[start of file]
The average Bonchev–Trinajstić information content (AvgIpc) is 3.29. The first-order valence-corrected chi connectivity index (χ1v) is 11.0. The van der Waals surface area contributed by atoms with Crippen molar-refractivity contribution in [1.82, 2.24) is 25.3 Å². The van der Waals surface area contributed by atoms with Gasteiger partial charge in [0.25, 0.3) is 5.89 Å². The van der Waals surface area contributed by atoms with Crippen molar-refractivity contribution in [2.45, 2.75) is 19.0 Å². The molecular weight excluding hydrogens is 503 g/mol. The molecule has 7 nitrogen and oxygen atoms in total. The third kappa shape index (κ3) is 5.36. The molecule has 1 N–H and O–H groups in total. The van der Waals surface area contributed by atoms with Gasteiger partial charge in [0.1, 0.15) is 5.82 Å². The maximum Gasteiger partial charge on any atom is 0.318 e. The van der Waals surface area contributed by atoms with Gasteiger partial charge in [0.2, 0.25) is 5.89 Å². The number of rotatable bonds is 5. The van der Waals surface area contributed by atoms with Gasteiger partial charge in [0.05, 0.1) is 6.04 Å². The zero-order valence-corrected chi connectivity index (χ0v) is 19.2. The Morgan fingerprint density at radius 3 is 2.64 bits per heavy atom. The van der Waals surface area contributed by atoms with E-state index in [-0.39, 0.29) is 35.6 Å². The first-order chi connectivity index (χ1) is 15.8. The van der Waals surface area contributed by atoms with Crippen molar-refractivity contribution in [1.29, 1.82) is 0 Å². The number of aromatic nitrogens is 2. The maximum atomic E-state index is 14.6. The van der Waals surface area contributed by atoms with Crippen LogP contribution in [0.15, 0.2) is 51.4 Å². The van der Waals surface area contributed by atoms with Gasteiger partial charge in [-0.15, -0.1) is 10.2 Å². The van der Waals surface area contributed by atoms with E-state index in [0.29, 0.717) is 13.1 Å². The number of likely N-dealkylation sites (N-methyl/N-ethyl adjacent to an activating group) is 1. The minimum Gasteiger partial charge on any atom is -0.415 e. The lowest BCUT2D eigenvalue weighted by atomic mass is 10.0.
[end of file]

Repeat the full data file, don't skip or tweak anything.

The average Bonchev–Trinajstić information content (AvgIpc) is 3.29. The first-order valence-corrected chi connectivity index (χ1v) is 11.0. The van der Waals surface area contributed by atoms with Crippen molar-refractivity contribution in [1.82, 2.24) is 25.3 Å². The van der Waals surface area contributed by atoms with Gasteiger partial charge in [0.25, 0.3) is 5.89 Å². The van der Waals surface area contributed by atoms with Crippen molar-refractivity contribution in [2.45, 2.75) is 19.0 Å². The molecular weight excluding hydrogens is 503 g/mol. The molecule has 7 nitrogen and oxygen atoms in total. The third kappa shape index (κ3) is 5.36. The molecule has 1 N–H and O–H groups in total. The van der Waals surface area contributed by atoms with Gasteiger partial charge in [0.1, 0.15) is 5.82 Å². The maximum Gasteiger partial charge on any atom is 0.318 e. The van der Waals surface area contributed by atoms with Gasteiger partial charge in [0.2, 0.25) is 5.89 Å². The number of rotatable bonds is 5. The van der Waals surface area contributed by atoms with Gasteiger partial charge in [0.05, 0.1) is 6.04 Å². The zero-order valence-corrected chi connectivity index (χ0v) is 19.2. The Morgan fingerprint density at radius 3 is 2.64 bits per heavy atom. The van der Waals surface area contributed by atoms with E-state index in [-0.39, 0.29) is 35.6 Å². The first-order chi connectivity index (χ1) is 15.8. The van der Waals surface area contributed by atoms with Crippen molar-refractivity contribution in [1.29, 1.82) is 0 Å². The number of aromatic nitrogens is 2. The maximum atomic E-state index is 14.6. The van der Waals surface area contributed by atoms with Crippen LogP contribution in [0.15, 0.2) is 51.4 Å². The van der Waals surface area contributed by atoms with Gasteiger partial charge in [-0.15, -0.1) is 10.2 Å². The van der Waals surface area contributed by atoms with E-state index in [0.29, 0.717) is 13.1 Å². The number of likely N-dealkylation sites (N-methyl/N-ethyl adjacent to an activating group) is 1. The minimum Gasteiger partial charge on any atom is -0.415 e. The lowest BCUT2D eigenvalue weighted by atomic mass is 10.0.